HUNTERSVILLE – Lake Norman, the largest man-made body of fresh water in the state, formed when Duke Energy constructed Cowans Ford Dam in the late 1950s and early 1960s.
It’s named after former Duke Power President Norman Cocke and provides electricity to the Piedmont region by powering the generators at Cowans Ford Hydro Station in Huntersville. The water is also used at Marshall Steam Station in Terrell and McGuire Nuclear Station in Huntersville to cool the steam that drives their turbines.
Valerie Patterson, communications spokesperson at McGuire Nuclear Station, said that she knows of no plans to add onto the company’s existing area power plants or expand its infrastructure within the next five years.
“We’re still in the process of going through a merger with Progress Energy, and most of our new people have relocated from different plants within the company,” she said.
One of the biggest projects McGuire handles on a regular basis, according to Patterson, is modifying the plant and keeping it upgraded. In fall 2012, the plant received a new high-pressure turbine and generator stator it’s licensed to operate until 2041 and 2043 respectfully.
While Patterson said the company’s greatest demand for growth potential does not lie in the Lake Norman region, she did mention that in the near future, there will be new exhibits at the company’s EnergyExplorium in Huntersville regarding weather and the history of the Catawba River Basin.
On the other hand, Lime Energy, headquartered in Huntersville, proved tight-lipped about its future growth and expansion durng an interview earlier this year. The company provides utility companies, government agencies and private enterprises with “clean energy solutions, energy efficiency and renewable energy engineering and consulting services,” according to its website.
In August 2011, The Charlotte Business Journal reported Lime planned to add 50 to 75 employees to its ranks within two years.
Ashley Conger, corporate communications manager, said earlier this year that Lime “expected to restate our consolidated financials on March 31, 2013” and therefore “can’t provide any type of statement or comment around Lime’s growth plans.”
Lime announced April 17 that they had received a letter of non-compliance from NASDAQ because it had not filed its annual report on Form 10-K for the year ending Dec. 31, 2012. In January, NASDAQ threatened to delist the company stock. The company said it expects to file the Form 10-K as well as restating financial information for the years 2008-2011 and as well as other quarterly periods before June 30.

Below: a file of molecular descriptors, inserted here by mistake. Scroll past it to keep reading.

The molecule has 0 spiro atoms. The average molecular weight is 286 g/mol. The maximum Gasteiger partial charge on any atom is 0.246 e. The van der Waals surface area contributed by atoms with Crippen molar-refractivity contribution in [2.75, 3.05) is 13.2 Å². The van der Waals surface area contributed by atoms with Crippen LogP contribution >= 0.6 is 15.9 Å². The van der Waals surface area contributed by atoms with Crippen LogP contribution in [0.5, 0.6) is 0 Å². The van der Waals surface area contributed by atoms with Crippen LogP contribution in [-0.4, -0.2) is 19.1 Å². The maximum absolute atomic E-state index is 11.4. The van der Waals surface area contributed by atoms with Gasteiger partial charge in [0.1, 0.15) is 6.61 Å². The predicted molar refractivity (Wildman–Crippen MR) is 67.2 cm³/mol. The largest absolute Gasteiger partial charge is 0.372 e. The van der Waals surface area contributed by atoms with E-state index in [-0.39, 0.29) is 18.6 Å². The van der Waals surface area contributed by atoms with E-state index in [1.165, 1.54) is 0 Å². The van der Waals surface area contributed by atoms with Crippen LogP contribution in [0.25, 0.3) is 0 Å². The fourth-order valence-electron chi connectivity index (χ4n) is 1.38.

Located just six miles southeast of Lime off N.C. 115 is ABB’s 240,000-square-foot manufacturing complex.
The Huntersville hub creates high-voltage underground transmission cables that transport electricity, connect wind, solar and other non-traditional sources of energy to the power grid and replace dated, overhead transmission lines one often sees birds resting on while driving.
Senior Vice President of Business Development Allen Burchett likens the power grid to commuters traveling down I-85.
“Power is generated and then travels the interstate. This is the transmission grid,” he said. “Exits lead to secondary roads. These are akin to the distribution system that finally leads to your house. Efficient generation, transmission, distribution and usage of energy is the sweet spot of ABB.”
He said connecting renewable energy sources to the power grid is a challenge due to the variability of energy output from wind and solar farms.
Tony Velotta, production manager in Huntersville, added, “Our site employs 118 people, and there are plans to increase a few here and there, nothing drastic, a handful,” in the next few years.
While a few ideas for plant expansion and future growth are buzzing about, Velotta classified them as “proprietary information,” and was unable to release any details.
“We’re very interested in North Carolina becoming an energy state,” Melissa London, media relations manager, said. “I’ve heard our CEO, Joseph Hogan, say no other state has the concentration of smart grid resources and businesses to connect and promote energy needs.”
Prentis Trickett, vice president and general manager, agrees.
“The expansion of the transmission grid and the upgrading of existing transmission lines are forecasted to continue,” he said. “Our underground high-voltage cable business provides energy producers with a highly-reliable solution and means to... address highly congested or populated areas and provide a more aesthetic look for the local community.”